Court decision unlikely to solve affirmative action debate

Published 1:10 am Friday, April 11, 2003

By By BEN RAYMOND LODE / Niles Daily Star
NILES -- Much has been said and written about the University of Michigan and its admission policy, which is currently under review by the Supreme Court.
The University of Michigan has an admissions process based on race and is currently fighting two lawsuits challenging those policies.
The outcome of that review, however, is not likely to bring an end to the affirmative action debate, according to local experts.
Rory McVeigh, assistant professor of Sociology at the University of Notre Dame, Ind., said if the University of Michigan loses the Supreme Court case, the outcome will just spark more debate about affirmative action policies.
Regardless of the Supreme Court's decision, the debate to give all members of society a fair chance to be successful in life will continue, he said.
McVeigh, however, said the debate is often put in a somewhat narrow perspective.
Questions have also been asked whether affirmative action is unconstitutional, because everyone isn't treated 'equally.'
McVeigh, however, said he doesn't think the affirmative action policy is unconstitutional.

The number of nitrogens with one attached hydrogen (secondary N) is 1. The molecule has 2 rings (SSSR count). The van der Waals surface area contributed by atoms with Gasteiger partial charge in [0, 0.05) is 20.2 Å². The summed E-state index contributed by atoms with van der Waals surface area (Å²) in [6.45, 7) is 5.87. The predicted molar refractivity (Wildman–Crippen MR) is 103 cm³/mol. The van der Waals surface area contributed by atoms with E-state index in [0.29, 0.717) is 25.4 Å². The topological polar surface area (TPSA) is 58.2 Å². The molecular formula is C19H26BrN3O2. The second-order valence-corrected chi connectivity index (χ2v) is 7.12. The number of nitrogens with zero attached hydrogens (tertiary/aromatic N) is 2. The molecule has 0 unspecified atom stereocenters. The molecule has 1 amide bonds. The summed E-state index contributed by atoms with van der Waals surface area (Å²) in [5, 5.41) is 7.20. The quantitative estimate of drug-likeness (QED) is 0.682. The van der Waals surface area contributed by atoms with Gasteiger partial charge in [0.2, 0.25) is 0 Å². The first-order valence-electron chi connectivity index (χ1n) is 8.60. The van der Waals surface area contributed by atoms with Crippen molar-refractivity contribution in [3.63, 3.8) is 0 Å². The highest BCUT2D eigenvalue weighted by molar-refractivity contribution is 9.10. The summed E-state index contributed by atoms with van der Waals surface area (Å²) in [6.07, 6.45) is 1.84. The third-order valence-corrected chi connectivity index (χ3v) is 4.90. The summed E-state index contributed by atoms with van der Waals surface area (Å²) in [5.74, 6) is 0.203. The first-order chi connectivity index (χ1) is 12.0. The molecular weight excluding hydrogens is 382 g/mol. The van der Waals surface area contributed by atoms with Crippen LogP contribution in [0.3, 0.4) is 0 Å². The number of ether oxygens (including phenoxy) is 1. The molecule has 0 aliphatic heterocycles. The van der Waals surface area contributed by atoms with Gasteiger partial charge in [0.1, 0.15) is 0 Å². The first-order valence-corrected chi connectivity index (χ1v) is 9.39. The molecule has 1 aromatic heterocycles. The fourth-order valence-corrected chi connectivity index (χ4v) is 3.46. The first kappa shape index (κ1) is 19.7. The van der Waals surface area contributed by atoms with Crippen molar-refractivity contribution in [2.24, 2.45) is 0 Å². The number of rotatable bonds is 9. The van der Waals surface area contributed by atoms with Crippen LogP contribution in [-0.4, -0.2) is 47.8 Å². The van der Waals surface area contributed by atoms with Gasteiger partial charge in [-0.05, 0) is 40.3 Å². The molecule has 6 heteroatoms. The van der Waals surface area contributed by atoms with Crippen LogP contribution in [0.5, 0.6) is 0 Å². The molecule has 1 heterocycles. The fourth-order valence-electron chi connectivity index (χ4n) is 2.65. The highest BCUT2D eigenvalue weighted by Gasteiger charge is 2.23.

Georgia Boggs, drop-stop coordinator at Ring Lardner Middle School in Niles, said it's important to look back into history, when based on their minority status, many people were deprived of basic education.
She said few minorities today have professionals in their family, as a result of their lack of education.
She said minority groups were given affirmative action in an effort to be lifted up.
Boggs hopes the affirmative action policy will remain as it is.
Many community colleges, however, are making an effort to give everyone the opportunity to get a higher education, regardless of race or financial background.
Dr David Mathews, President of Southwest Michigan College, said the main goal of many community colleges is to provide open access to anyone who wants an education.
Dr. Mathews is not surprised, however, that the University of Michigan has a lawsuit filed against it because of their admission process based on race.
Mathews doesn't think a Supreme Court decision will settle anything, either way.